A survey of 1,792 young people aged 12-17 in the United States has found that adolescents who watch large amounts of television containing sexual content are twice as likely to begin engaging in sexual intercourse in the following year as those who watched the least amount of television with sexual content.
The study, conducted by the Rand Corporation and published in the September 2004 issue of the journal Pediatrics, is believed to provide the strongest evidence yet of a link between the sexual content of
television programmes and subsequent sexual activity. Rand psychologist, Rebecca Collins a member of the research team, said that the impact of television viewing on subsequent behaviour was so large that “even a moderate shift in the sexual content of adolescent TV watching could have a substantial effect on their sexual behaviour”.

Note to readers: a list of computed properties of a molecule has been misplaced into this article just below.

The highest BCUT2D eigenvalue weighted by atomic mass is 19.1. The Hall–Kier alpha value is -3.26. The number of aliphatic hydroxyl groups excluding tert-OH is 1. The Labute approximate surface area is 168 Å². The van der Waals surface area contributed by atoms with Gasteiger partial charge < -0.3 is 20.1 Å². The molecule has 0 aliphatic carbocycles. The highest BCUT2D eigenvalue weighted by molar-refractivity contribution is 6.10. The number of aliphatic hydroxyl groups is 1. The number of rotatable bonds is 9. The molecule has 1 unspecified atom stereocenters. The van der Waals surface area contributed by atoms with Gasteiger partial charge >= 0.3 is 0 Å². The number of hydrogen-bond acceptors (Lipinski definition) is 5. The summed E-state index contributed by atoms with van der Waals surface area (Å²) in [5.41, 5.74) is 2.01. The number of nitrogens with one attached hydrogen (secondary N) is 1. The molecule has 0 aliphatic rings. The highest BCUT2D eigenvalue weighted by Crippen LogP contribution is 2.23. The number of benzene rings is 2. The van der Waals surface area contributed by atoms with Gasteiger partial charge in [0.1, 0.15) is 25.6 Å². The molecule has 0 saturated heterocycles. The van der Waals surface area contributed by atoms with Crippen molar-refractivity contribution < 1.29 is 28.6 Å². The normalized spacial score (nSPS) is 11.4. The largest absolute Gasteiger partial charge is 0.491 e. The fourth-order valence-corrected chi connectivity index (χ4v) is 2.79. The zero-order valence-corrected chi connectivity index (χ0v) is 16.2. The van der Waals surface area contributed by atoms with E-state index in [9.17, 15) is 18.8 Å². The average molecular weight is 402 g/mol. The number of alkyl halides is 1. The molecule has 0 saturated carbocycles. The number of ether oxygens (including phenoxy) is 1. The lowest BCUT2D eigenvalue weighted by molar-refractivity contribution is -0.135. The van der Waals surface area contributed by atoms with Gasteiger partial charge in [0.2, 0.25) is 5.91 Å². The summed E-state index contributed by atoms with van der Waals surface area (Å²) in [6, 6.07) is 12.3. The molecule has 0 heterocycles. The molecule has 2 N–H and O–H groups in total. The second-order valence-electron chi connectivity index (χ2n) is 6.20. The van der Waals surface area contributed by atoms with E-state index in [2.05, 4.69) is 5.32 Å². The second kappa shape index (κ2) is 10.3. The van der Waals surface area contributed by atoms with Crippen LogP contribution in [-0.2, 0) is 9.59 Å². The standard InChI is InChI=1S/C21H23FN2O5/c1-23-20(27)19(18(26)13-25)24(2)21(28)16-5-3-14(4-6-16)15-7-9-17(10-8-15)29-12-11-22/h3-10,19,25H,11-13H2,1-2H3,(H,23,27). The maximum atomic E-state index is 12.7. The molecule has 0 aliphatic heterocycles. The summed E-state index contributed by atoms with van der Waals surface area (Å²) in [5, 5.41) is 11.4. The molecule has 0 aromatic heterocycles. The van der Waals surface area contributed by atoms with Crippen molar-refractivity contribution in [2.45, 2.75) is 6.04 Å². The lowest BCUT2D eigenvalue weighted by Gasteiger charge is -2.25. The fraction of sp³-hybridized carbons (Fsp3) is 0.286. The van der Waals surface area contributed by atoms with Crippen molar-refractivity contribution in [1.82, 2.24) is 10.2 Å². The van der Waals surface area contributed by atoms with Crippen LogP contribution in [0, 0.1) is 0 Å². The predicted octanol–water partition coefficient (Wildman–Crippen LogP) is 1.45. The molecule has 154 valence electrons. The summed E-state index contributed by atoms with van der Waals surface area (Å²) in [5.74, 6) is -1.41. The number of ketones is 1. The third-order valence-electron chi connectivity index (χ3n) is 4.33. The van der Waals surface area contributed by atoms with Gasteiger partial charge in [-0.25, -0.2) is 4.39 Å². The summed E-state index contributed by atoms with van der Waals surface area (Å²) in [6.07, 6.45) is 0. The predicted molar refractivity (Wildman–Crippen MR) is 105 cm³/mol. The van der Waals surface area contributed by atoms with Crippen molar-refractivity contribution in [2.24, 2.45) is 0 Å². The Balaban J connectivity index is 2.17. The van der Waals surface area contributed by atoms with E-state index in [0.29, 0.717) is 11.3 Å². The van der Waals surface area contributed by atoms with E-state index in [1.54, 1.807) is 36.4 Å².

Television programmes in which the characters merely talked about sex (61 per cent of all programmes ) had a similar impact on adolescent behaviour as programmes that overtly portrayed sexual
activity (32 per cent of all programmes).
The Rand study also found that young people were less likely to initiate sexual intercourse if they lived with both parents, if their parents did not approve of them having sexual relations, if their parents monitored their activities, if they were religious, and if they were in good mental health. Adolescents who fell into this category were less likely to be exposed to sexual content on television in any case, but even where they were, they remained less likely to engage in sexual activity. The researchers concluded: “Reducing the amount of sexual talk and behaviour on TV or the amount of time that adolescents are exposed to this content is likely to appreciably delay the initiation of both coital and non-coital sexual activities.”
Source: Family Education Trust.